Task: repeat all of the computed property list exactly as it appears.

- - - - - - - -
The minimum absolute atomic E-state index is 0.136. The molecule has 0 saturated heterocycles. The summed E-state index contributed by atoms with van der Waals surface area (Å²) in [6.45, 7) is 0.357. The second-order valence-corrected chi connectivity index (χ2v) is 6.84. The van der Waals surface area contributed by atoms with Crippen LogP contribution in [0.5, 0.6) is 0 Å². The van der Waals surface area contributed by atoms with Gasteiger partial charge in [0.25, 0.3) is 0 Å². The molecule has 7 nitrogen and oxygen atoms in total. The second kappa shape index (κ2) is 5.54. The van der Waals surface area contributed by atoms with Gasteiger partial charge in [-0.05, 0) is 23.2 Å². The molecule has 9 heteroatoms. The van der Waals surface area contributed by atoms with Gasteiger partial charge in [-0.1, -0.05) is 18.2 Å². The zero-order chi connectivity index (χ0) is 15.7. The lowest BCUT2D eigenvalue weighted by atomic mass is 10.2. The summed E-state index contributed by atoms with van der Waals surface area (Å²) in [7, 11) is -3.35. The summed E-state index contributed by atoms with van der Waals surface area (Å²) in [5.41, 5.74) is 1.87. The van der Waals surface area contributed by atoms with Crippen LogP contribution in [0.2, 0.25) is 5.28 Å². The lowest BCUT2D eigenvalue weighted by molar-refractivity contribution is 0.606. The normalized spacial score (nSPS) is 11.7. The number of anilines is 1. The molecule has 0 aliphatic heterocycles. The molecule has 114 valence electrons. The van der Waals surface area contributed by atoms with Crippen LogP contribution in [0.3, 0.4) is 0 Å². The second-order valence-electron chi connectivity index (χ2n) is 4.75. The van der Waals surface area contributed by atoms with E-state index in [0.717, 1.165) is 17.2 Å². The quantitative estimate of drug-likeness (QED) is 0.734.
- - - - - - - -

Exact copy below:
The minimum absolute atomic E-state index is 0.136. The molecule has 0 saturated heterocycles. The summed E-state index contributed by atoms with van der Waals surface area (Å²) in [6.45, 7) is 0.357. The second-order valence-corrected chi connectivity index (χ2v) is 6.84. The van der Waals surface area contributed by atoms with Crippen LogP contribution in [0.5, 0.6) is 0 Å². The van der Waals surface area contributed by atoms with Gasteiger partial charge in [0.25, 0.3) is 0 Å². The molecule has 7 nitrogen and oxygen atoms in total. The second kappa shape index (κ2) is 5.54. The van der Waals surface area contributed by atoms with Gasteiger partial charge in [-0.05, 0) is 23.2 Å². The molecule has 9 heteroatoms. The van der Waals surface area contributed by atoms with Gasteiger partial charge in [-0.1, -0.05) is 18.2 Å². The zero-order chi connectivity index (χ0) is 15.7. The lowest BCUT2D eigenvalue weighted by atomic mass is 10.2. The summed E-state index contributed by atoms with van der Waals surface area (Å²) in [7, 11) is -3.35. The summed E-state index contributed by atoms with van der Waals surface area (Å²) in [5.41, 5.74) is 1.87. The van der Waals surface area contributed by atoms with Crippen LogP contribution in [0.2, 0.25) is 5.28 Å². The lowest BCUT2D eigenvalue weighted by molar-refractivity contribution is 0.606. The normalized spacial score (nSPS) is 11.7. The number of anilines is 1. The molecule has 0 aliphatic heterocycles. The molecule has 114 valence electrons. The van der Waals surface area contributed by atoms with Crippen LogP contribution in [0.3, 0.4) is 0 Å². The second-order valence-electron chi connectivity index (χ2n) is 4.75. The van der Waals surface area contributed by atoms with E-state index in [0.717, 1.165) is 17.2 Å². The quantitative estimate of drug-likeness (QED) is 0.734.